Tonight the Utah Jazz face off against the Los Angeles Clippers. The Jazz are a lowly 9-23, worst in the conference, and will be visiting the 20-11 Clipps, who are a stellar 12-2 at home. To get to know the Clippers a little bit better we got a chance to fire off some questions to Steve Perrin (@ClipperSteve), the main man at Clips Nation. So without further preamble, let's start Jamming.
1. For a few seasons there it looked like a Chris Paul / Deron Williams argument could be made, without being seriously laughed at. Since his Utah Jazz days, D-Will has had disappointing season after disappointing season; while Chris Paul plays like an MVP at times. Both point guards left small market teams for teams in big markets; but only one has thrived. What's your take on this?
Steve: You can't completely discount injuries in the Williams/Paul debate. It is ironic that Paul was previously thought to be the bigger injury risk, given his meniscus surgery and the fact that Williams is built like a tank relative to Paul. But Williams has had a series of nagging things since leaving Utah, and we're constantly hearing that he's less than fully healthy, even when he is playing.
But it goes beyond that. Part of the 'change' in the debate is that it should never really have been a debate in the first place. Paul posted PERs of 28 and 30 in years three and four in the league (before his meniscus surgery) -- Williams has never had a PER above 21.1. That's a huge difference, and it's the difference between an All Star and a Superstar, which is what we're talking about here. The discussion was only taken seriously because Williams was on a slightly better team -- and for the ultimately silly reason that Williams kept beating Paul in head-to-head meetings (which he did again last month). That's an awfully small "N" on which to base a conclusion.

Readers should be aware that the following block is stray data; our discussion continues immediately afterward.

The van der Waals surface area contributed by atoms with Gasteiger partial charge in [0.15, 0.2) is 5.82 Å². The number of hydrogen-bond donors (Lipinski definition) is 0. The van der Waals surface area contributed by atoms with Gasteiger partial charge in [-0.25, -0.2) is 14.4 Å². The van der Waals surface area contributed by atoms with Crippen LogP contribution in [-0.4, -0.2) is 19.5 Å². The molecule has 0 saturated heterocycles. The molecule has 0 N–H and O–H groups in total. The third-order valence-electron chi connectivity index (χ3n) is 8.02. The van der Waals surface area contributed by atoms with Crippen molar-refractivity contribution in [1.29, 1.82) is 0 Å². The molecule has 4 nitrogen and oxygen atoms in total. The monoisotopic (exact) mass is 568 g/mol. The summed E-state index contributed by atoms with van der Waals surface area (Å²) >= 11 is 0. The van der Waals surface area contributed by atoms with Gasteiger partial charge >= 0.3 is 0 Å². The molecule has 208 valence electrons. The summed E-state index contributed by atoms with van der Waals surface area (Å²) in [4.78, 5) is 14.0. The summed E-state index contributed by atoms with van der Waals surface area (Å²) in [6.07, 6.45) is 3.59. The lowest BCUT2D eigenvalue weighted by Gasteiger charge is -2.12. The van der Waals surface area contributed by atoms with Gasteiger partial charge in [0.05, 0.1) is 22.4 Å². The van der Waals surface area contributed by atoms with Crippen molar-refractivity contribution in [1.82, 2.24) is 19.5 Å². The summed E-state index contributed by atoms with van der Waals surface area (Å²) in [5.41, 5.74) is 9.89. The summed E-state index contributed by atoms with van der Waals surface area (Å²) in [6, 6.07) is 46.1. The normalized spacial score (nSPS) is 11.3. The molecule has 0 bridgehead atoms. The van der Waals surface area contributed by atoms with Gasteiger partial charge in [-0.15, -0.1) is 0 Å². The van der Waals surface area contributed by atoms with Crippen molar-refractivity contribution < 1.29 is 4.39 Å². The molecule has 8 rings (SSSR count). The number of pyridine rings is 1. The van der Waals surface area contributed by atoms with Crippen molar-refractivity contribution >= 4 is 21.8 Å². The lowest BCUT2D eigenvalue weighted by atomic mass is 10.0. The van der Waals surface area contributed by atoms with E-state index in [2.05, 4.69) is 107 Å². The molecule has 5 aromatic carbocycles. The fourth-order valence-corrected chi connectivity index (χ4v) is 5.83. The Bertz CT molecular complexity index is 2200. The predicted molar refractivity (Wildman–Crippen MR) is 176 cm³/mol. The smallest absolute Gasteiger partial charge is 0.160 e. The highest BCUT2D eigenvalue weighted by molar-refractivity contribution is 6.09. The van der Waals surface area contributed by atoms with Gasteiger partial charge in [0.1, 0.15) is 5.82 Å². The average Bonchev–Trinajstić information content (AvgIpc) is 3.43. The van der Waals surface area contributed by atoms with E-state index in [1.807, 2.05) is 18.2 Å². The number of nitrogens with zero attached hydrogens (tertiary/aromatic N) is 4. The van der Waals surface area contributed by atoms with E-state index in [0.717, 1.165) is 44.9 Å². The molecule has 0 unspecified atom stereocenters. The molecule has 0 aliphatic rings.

Obviously Paul has wound up in a situation that has been perfect for him. At this point he's bounced back almost to pre-surgery levels of productivity (his PER as a Clippers is close to 27 and he's at 27.7 so far this season) and he has made the Clippers relevant, no small task and an accomplishment that has added to his appeal. He's a smart and telegenic person who is one of only three NBA players to have national TV ad campaigns for non-basketball products. Williams should have been in a similarly advantageous position in Brooklyn, but obviously it hasn't worked out. Regardless, on the court, Paul was always the better player, even if Williams is quite good.
2. Blake Griffin is on his way to his third 20 / 10 season in his first four years as an NBA player. How good can he get, and do you think his ceiling will be defined by improvements to his offensive game, or defensive game?
Steve: Griffin is an oft-criticized player for the very reason that his ceiling is so high. Here's a guy who is averaging 21 points, 10 rebounds and three assists while shooting better than 50% from the field -- the only player in the NBA doing that, by the way -- and all people seem to talk about is how is game isn't complete enough. He's producing at an incredible level, but everyone wants to focus on where he can get better.
And the fact is he can get better. His mid-range jumper and his free throw shooting are improving, but still have plenty of headroom. (He is 6-16 from beyond the three point line this season by the way, and is very willing to take the corner three at this point.) His post game still needs work, although it actually looks worse than it is. For some reason, he just can't seem to come up with a move (other than through sheer athleticism) where you say "Oh, that looked good." But he can still score in a variety of ways.
Your question about whether offensive improvement or defensive improvement will define is ceiling is an interesting one. It's the offensive side that will define him, for a couple of reasons. For one thing, players tend to become better defensively with experience, regardless of other factors. Certainly smart players who are hard workers do, and Griffin is clearly both of those things. He's gotten better on the defensive end each season he's been in the league, he's made a big step this season, and he'll continue to improve there. But ultimately he'll be measured by his offensive production, in large part because that's how almost everyone in the NBA is measured. This is Blake Griffin we're talking about here. No one is asking him to be Tyson Chandler or Ben Wallace -- leave that role for DeAndre Jordan. He's going to have to be a major force with the ball in his hands for people to one day say "That's the guy I always expected him to be."